Well folks, my manuscript calls…a great friend of mine red-inked the heck out of it…for which I thank her!  I’ll take the advice and change what needs tending, toss the rest…that, too is valuable. 🙂

Keep writing!

See You Around,

C.K. Garner

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About C.K. Garner: Blog Paper Scissor
Author of "Stealing Time" a steampunk YA short story. http://www.musapublishing.com "If you are a Dumps Monster, I swear by my pretty floral bonnet: I will end you."

9 Responses to Can you take the Heat?

  1. My heartfelt thanks to everyone who commented! This post gets a lot of attention, I think perhaps because those who are willing to go through the process of cutting and rewriting, can really see how much tighter the writing becomes through a good critiquing session.

  2. Thanks Sloan! Yep, it really makes a difference in the finished product between when someone else critiques my work, or if only my eyes have seen it for edits. More eyes are better!

  3. I’m late coming to the party, but glad I finally made it. C.K. your post is spot on. After fifteen books, I’m still grateful for my critique group and their red pens.:)

  4. Pingback: Confessions of a Suddenly Smiling Stepper:What stupid writing thing did your Beta Reader find this week? | Jennifer M Eaton

  5. Augustin says:

    Good morning from Germany,
    Again I read a valuable entry for me and my attitude towards writing and critisism. Thank you!
    The point is that many “writers” don´t always get, that the work they create and offer to the world isn´t anymore “their” work after it reached the hand of the reader. From that moment onwards, it won´t be ´him´ -the writer-, speaking about his piece, but the reader commenting on his lyrics.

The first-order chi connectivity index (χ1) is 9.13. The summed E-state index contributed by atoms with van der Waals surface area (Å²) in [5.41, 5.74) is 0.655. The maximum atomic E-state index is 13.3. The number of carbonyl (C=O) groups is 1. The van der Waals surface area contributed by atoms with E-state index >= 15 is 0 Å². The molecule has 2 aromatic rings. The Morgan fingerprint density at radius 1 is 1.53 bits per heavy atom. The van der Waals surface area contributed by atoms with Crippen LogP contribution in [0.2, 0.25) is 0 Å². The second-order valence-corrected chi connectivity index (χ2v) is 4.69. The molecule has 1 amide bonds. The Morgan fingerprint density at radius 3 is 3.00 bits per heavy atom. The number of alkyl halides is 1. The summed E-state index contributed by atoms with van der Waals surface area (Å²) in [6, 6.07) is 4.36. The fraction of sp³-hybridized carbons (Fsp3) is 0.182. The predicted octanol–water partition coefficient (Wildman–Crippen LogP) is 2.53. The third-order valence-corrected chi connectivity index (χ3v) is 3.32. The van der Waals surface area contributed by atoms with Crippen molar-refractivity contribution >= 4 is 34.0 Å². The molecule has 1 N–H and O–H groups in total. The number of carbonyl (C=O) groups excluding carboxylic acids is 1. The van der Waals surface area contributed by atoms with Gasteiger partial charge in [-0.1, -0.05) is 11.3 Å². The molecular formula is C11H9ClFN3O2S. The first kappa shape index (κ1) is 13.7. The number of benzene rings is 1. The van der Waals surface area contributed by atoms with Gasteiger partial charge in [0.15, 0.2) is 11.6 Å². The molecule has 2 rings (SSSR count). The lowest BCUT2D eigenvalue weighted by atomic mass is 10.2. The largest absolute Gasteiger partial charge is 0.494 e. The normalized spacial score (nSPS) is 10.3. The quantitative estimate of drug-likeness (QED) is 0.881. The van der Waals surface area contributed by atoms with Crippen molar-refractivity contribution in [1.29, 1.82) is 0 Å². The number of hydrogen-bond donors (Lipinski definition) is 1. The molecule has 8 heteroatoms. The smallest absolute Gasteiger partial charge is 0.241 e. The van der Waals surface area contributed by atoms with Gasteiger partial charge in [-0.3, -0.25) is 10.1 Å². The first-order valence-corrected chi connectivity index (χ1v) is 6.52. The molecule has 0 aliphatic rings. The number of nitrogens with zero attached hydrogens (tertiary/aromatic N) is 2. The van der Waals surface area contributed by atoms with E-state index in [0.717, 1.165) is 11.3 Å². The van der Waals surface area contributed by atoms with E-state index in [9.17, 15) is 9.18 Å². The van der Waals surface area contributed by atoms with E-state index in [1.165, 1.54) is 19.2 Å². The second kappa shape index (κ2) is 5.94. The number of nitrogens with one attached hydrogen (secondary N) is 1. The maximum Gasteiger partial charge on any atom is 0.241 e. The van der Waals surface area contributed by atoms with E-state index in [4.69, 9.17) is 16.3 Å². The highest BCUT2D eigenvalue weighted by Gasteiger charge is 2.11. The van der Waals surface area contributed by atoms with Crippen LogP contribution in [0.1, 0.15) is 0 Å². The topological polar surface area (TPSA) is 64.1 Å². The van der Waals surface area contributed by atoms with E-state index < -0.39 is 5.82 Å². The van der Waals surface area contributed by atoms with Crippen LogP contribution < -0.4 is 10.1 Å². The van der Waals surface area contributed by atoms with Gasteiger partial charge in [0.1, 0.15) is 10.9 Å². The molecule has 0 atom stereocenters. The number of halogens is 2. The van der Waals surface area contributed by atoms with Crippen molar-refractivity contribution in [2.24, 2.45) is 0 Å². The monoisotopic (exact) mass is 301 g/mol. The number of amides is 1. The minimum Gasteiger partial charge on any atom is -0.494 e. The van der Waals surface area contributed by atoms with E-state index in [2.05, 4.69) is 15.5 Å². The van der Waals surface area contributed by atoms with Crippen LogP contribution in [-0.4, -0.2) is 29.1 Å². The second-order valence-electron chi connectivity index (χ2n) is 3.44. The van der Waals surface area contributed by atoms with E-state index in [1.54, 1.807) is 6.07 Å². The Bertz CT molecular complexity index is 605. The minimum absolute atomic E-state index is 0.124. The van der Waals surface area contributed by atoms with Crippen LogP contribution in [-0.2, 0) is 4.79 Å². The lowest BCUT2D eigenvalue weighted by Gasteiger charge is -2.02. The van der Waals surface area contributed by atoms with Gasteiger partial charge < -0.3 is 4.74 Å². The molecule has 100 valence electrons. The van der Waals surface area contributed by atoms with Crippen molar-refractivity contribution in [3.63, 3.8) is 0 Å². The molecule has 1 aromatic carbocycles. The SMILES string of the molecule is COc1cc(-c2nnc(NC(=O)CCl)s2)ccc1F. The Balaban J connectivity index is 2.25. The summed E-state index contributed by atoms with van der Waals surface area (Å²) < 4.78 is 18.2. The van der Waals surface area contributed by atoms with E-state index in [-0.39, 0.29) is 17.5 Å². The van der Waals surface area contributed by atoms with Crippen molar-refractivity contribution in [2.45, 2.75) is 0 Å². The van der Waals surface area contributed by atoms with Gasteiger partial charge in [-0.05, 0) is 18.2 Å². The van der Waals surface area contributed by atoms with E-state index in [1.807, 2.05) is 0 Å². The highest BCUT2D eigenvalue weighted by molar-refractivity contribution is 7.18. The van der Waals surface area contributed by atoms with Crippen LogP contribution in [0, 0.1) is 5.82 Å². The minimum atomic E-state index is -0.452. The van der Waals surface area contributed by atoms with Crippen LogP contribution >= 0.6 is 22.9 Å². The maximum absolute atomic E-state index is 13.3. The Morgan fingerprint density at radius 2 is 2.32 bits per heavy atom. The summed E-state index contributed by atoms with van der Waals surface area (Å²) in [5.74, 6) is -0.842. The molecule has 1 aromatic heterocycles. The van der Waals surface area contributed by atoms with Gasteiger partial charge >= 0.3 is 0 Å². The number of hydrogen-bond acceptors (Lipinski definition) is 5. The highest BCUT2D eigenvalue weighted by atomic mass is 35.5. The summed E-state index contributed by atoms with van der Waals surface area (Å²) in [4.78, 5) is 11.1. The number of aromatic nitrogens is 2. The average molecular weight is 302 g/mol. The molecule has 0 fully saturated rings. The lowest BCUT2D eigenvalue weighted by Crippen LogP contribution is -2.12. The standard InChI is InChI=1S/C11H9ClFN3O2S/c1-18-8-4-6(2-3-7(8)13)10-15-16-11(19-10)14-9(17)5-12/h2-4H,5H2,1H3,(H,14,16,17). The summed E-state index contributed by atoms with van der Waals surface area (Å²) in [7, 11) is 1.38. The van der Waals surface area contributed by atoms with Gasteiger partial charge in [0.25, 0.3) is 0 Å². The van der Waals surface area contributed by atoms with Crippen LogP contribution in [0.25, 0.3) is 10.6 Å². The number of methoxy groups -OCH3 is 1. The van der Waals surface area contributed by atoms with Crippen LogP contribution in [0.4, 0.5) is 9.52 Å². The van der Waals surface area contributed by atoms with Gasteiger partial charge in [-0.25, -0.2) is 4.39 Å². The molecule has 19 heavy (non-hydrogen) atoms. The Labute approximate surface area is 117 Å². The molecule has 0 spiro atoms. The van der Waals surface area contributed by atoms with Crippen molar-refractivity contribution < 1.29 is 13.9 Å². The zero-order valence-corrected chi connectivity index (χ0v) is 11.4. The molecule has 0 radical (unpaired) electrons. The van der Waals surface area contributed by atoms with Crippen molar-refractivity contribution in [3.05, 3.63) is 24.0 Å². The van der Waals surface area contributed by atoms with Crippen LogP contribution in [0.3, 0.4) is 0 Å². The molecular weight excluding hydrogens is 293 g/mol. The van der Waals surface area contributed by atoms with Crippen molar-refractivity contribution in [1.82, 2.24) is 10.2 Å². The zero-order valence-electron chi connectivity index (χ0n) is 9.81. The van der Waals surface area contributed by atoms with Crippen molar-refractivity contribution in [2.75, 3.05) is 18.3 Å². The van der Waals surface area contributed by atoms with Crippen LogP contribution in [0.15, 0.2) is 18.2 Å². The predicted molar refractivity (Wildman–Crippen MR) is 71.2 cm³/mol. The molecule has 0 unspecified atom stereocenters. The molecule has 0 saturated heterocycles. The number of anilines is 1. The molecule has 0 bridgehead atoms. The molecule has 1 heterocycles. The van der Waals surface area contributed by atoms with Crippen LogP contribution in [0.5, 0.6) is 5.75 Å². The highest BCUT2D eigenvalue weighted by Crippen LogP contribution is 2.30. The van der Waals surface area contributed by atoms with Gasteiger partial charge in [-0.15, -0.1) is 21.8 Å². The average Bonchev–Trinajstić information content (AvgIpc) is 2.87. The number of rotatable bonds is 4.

I personally am always about it and look forward how the waves I sent out through my text clashes to the thoughts of my reader. And even if it is constructive criticism, I mostly enjoy to hear it, because only then I know someone is reading my work, and more importantly, thinking about it. And that´s what I want to accomplish.
    And C.K. Garner (how should I address you?), I am sorry, I just saw that you subscribed to my ´sehpa´-blog. This blog was my first try and fail too. So since 6 months I write in another blog. -> http://frebellion.blogspot.com/
    If you want to subscribe, you´re welcome anytime.
    Kind regards
    Feyzanur Soysal

    +1

  6. Your blog is looking great. I’m sorry someone didn’t like your critique. I hope it wasn’t someone from TJs. That would make things awkward.

  7. Good morning from Germany,
    Again I read a valuable entry for me and my attitude towards writing and critisism. Thank you!
    The point is that many “writers” don´t always get, that the work they create and offer to the world isn´t anymore “their” work after it reached the hand of the reader. From that moment onwards, it won´t be ´him´ -the writer-, speaking about his piece, but the reader commenting on his lyrics.
    I personally am always about it and look forward how the waves I sent out through my text clashes to the thoughts of my reader. And even if it is constructive criticism, I mostly enjoy to hear it, because only then I know someone is reading my work, and more importantly, thinking about it. And that´s what I want to accomplish.
    And C.K. Garner (how should I address you?), I am sorry, I just saw that you subscribed to my ´sehpa´-blog. This blog was my first try and fail too. 🙂 So since 6 months I write in another blog. -> http://frebellion.blogspot.com/
    If you want to subscribe, you´re welcome anytime.
    Kind regards
    Feyzanur Soysal

  8. roxie says:

    I agree, don’t ask to be critiqued if you can’t take the feedback! Though some writers just want a pat on the back, many others desire honest comments and suggestions – 😉

  9. artfulhelix says:

    You make some very good points here. If you can’t take the heat get out of the kitchen. If we where, or some one else did for us, to say its wonderful don’t change a thing, gold on paper, when they really mean this is flat, this hole part isn’t needed, or why did that happen then we would put out a book no one can get to the end of. Red ink me I’m ready for you!